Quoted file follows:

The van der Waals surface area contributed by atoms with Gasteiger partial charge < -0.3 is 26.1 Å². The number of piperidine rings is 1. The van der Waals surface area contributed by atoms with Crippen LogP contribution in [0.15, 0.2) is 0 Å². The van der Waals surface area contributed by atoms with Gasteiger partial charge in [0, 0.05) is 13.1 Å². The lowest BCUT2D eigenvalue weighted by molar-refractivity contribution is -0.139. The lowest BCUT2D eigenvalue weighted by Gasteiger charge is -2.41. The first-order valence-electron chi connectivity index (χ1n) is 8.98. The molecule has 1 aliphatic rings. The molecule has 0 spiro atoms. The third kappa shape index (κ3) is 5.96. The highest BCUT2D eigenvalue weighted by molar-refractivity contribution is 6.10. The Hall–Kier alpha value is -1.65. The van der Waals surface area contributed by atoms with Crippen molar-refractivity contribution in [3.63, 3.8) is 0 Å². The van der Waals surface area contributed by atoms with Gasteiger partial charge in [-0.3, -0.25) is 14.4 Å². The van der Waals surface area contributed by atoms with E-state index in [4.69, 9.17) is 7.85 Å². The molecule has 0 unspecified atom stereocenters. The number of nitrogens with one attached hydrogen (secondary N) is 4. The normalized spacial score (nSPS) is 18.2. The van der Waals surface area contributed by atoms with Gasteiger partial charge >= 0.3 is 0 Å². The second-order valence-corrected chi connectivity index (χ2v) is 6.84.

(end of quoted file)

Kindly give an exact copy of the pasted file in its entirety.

The van der Waals surface area contributed by atoms with Gasteiger partial charge < -0.3 is 26.1 Å². The number of piperidine rings is 1. The van der Waals surface area contributed by atoms with Crippen LogP contribution in [0.15, 0.2) is 0 Å². The van der Waals surface area contributed by atoms with Gasteiger partial charge in [0, 0.05) is 13.1 Å². The lowest BCUT2D eigenvalue weighted by molar-refractivity contribution is -0.139. The lowest BCUT2D eigenvalue weighted by Gasteiger charge is -2.41. The first-order valence-electron chi connectivity index (χ1n) is 8.98. The molecule has 1 aliphatic rings. The molecule has 0 spiro atoms. The third kappa shape index (κ3) is 5.96. The highest BCUT2D eigenvalue weighted by molar-refractivity contribution is 6.10. The Hall–Kier alpha value is -1.65. The van der Waals surface area contributed by atoms with Crippen molar-refractivity contribution in [3.63, 3.8) is 0 Å². The van der Waals surface area contributed by atoms with Gasteiger partial charge in [-0.3, -0.25) is 14.4 Å². The van der Waals surface area contributed by atoms with E-state index in [4.69, 9.17) is 7.85 Å². The molecule has 0 unspecified atom stereocenters. The number of nitrogens with one attached hydrogen (secondary N) is 4. The normalized spacial score (nSPS) is 18.2. The van der Waals surface area contributed by atoms with Gasteiger partial charge >= 0.3 is 0 Å². The second-order valence-corrected chi connectivity index (χ2v) is 6.84.